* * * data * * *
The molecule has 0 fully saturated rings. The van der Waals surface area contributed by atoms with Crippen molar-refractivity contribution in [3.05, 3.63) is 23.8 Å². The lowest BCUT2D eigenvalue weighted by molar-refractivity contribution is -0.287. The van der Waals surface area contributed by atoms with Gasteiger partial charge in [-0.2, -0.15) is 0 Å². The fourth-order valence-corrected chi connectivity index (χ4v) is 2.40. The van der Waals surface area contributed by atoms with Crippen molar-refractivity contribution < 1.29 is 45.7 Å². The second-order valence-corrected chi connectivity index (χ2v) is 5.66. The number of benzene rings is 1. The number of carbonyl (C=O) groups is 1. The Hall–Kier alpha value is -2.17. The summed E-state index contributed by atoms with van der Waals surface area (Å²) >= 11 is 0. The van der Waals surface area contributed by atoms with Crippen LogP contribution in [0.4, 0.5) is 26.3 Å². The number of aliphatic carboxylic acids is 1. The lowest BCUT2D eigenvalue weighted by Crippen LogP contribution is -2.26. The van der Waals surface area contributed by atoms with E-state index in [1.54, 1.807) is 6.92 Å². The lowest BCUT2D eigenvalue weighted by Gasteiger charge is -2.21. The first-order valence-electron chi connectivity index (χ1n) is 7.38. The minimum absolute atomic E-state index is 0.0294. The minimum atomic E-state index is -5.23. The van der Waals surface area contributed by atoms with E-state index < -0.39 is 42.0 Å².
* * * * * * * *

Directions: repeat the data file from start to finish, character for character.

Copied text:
The molecule has 0 fully saturated rings. The van der Waals surface area contributed by atoms with Crippen molar-refractivity contribution in [3.05, 3.63) is 23.8 Å². The lowest BCUT2D eigenvalue weighted by molar-refractivity contribution is -0.287. The van der Waals surface area contributed by atoms with Gasteiger partial charge in [-0.2, -0.15) is 0 Å². The fourth-order valence-corrected chi connectivity index (χ4v) is 2.40. The van der Waals surface area contributed by atoms with Crippen molar-refractivity contribution < 1.29 is 45.7 Å². The second-order valence-corrected chi connectivity index (χ2v) is 5.66. The number of benzene rings is 1. The number of carbonyl (C=O) groups is 1. The Hall–Kier alpha value is -2.17. The summed E-state index contributed by atoms with van der Waals surface area (Å²) >= 11 is 0. The van der Waals surface area contributed by atoms with Crippen LogP contribution in [0.4, 0.5) is 26.3 Å². The number of aliphatic carboxylic acids is 1. The lowest BCUT2D eigenvalue weighted by Crippen LogP contribution is -2.26. The van der Waals surface area contributed by atoms with E-state index in [1.54, 1.807) is 6.92 Å². The lowest BCUT2D eigenvalue weighted by Gasteiger charge is -2.21. The first-order valence-electron chi connectivity index (χ1n) is 7.38. The minimum absolute atomic E-state index is 0.0294. The minimum atomic E-state index is -5.23. The van der Waals surface area contributed by atoms with E-state index < -0.39 is 42.0 Å².